Turn Leads into Clients with a Strong First Impression

By Danielle Martindale, digital marketing strategist at Mannix Marketing

The phrases “dress for success” and “first impressions are everything” are common throughout the business world – and for good reason. The first impression is a powerful business tool. When used properly this tool can command respect, exude authority, and turn leads into clients. First impressions go far beyond how you dress. Keep in mind, a potential client’s future interactions with you and your business is based off the initial judgement formed within your first meeting. Here are five ways to make your first impression count:

  1. Make Your Online Presence Respectable

Unless you are meeting a person while networking, chances are your initial impression will be made online. This means they will be learning about you from your website, LinkedIn profile, or Facebook profile before they ever speak to you over the phone or in person. If your online presence shows inaccurate or outdated information, embarrassing photos, or inappropriate humor, your first impression is doomed from the start. Ensure that leads make it past your online profiles by dedicating time to keeping your online presence appropriate and up-to-date.

  1. Do Your Research

When you land that first meeting, preparation is everything. With the amount of information out there, do not make the mistake of asking simple questions that are easily answered by visiting the company’s website. Invest time into understanding the company and what they do. What problems are they having that prompted this meeting? Once you have learned all you can about the company, take time to learn all about your contact person. This means learning more than just their job title. Find out where they graduated from, what their hobbies are, if they have any kids or pets. All of this information can then be used to find similarities that will break the ice.

  1. Ask the Right Questions

Steer clear of dominating the conversation. Remember this meeting is about fulfilling their needs, not talking about yourself. Drive the conversation with open ended questions that steer the person away from one word answers.  If you have done your homework and looked at their website and business profiles, you should be walking into the meeting armed with plenty of insightful questions to ask. This will allow you to gain more useful insights and make a lasting connection.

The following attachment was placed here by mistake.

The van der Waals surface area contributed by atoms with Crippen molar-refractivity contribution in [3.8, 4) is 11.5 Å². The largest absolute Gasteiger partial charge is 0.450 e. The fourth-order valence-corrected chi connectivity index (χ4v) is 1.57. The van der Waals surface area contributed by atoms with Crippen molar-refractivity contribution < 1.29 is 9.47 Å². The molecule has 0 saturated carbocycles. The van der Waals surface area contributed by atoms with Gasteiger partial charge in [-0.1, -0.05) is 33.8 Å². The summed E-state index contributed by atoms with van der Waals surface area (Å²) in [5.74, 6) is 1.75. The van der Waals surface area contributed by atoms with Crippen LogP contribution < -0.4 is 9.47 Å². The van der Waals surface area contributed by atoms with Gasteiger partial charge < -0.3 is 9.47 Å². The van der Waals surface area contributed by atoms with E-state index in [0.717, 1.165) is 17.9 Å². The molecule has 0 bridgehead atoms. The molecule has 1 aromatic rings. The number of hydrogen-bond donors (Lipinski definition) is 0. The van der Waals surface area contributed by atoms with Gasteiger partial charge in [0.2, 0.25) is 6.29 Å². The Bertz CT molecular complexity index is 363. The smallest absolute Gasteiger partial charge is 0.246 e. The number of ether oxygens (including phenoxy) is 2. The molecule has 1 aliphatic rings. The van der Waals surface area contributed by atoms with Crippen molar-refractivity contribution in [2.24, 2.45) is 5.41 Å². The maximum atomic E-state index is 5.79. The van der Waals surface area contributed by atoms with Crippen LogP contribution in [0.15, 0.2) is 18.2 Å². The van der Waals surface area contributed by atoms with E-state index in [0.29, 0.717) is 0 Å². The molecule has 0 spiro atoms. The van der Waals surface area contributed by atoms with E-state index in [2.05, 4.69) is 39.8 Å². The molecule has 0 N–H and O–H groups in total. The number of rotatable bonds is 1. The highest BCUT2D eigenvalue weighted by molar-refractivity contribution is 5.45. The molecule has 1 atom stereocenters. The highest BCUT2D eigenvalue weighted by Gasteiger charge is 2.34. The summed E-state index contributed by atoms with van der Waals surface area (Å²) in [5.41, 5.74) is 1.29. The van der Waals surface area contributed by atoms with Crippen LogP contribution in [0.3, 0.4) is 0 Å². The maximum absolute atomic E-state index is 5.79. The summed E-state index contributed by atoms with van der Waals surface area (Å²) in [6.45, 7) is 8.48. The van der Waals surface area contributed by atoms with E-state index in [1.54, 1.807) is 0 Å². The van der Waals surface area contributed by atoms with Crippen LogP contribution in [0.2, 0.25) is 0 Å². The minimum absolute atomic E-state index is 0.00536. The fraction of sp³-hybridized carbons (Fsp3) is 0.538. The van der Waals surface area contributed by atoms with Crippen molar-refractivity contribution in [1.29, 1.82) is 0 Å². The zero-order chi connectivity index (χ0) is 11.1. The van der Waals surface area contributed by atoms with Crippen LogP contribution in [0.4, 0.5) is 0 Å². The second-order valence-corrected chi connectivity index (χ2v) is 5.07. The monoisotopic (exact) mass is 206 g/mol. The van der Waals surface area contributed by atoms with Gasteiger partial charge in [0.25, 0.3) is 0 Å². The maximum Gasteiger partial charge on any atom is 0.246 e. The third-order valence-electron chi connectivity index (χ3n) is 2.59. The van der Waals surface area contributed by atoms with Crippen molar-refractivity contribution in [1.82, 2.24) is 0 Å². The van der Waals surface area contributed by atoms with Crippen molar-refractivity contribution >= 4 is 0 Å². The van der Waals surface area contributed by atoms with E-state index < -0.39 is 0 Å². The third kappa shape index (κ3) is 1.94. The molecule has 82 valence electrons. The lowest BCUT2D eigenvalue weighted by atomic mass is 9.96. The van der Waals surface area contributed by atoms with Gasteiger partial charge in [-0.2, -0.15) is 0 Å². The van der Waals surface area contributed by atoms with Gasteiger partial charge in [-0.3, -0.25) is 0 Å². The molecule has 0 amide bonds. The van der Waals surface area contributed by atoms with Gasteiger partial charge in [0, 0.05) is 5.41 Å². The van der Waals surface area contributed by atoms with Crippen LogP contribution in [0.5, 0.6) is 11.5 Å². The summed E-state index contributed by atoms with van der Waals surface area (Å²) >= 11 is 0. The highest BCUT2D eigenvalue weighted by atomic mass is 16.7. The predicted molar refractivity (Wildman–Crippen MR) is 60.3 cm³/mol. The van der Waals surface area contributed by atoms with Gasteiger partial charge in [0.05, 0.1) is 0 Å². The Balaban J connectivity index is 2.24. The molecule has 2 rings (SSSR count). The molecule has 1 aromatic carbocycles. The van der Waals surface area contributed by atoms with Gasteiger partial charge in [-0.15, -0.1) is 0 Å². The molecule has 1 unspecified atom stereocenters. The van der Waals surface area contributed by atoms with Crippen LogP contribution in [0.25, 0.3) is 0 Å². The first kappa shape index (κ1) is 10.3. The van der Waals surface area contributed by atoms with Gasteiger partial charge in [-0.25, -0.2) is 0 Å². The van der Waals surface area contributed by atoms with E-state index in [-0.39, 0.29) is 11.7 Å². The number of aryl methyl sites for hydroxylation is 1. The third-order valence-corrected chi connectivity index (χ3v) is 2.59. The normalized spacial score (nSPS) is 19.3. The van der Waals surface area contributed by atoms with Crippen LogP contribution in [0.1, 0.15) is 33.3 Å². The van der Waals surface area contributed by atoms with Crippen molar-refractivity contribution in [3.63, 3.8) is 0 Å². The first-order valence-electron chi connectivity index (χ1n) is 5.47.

1. Steer Clear of the Salesman’s Pitch

The last impression you want to make is one comparable to a used car salesman. While you are meeting because the person has a business problem and you have a potential solution, your first focus should be about getting to know the other person and developing a meaningful relationship. Find a common interest to make an initial connection. From there, focus on creating a dialogue, not a sales pitch.

  1. Follow Up

Your job isn’t over when the conversation ends. Remember, this person may be meeting with other companies to determine the best fit. Make sure your impression lasts long after the conversation ends by writing a personalized note of appreciation. The note should recap the conversation in a way the shows you’ve thought about it and gained new insights.

Remember, first impressions can mean the difference of gaining a client or not. Mastering first impressions takes practice and dedication, but the results are worth the effort.

Share your first impression experiences and advice with us in the comments section, or tweet us @LandisComm.

5 thoughts on “Turn Leads into Clients with a Strong First Impression

  1. Thank you for contributing to our blog, Danielle! I find that connecting and making dialogue is key when making a first impression. You hit the nail right on the head when talking about avoiding the “salesman’s pitch”.

    Thanks for a great read, Danielle!

  2. Danielle, wonderful post. I couldn’t agree more: successful sales involves listening alot more than talking – and offering solutions to real-time challenges. And our first impressions these days are not just in person, but online. Cheers, David

  3. Danielle,
    Such great tips. I see so many people who don’t follow these. If somebody has an unprofessional online presence or is making cold calls without having done any research to relevance, I tend to delete, delete, delete.

    I’d add be succinct, get to the point fast, listen carefully and be relevant.

  4. All great advice, Danielle. I think in today’s digital age, almost everyone searches someone online before meeting. I’m stunned most people don’t consider that factor when posting negative or embarrassing images on their online profiles.

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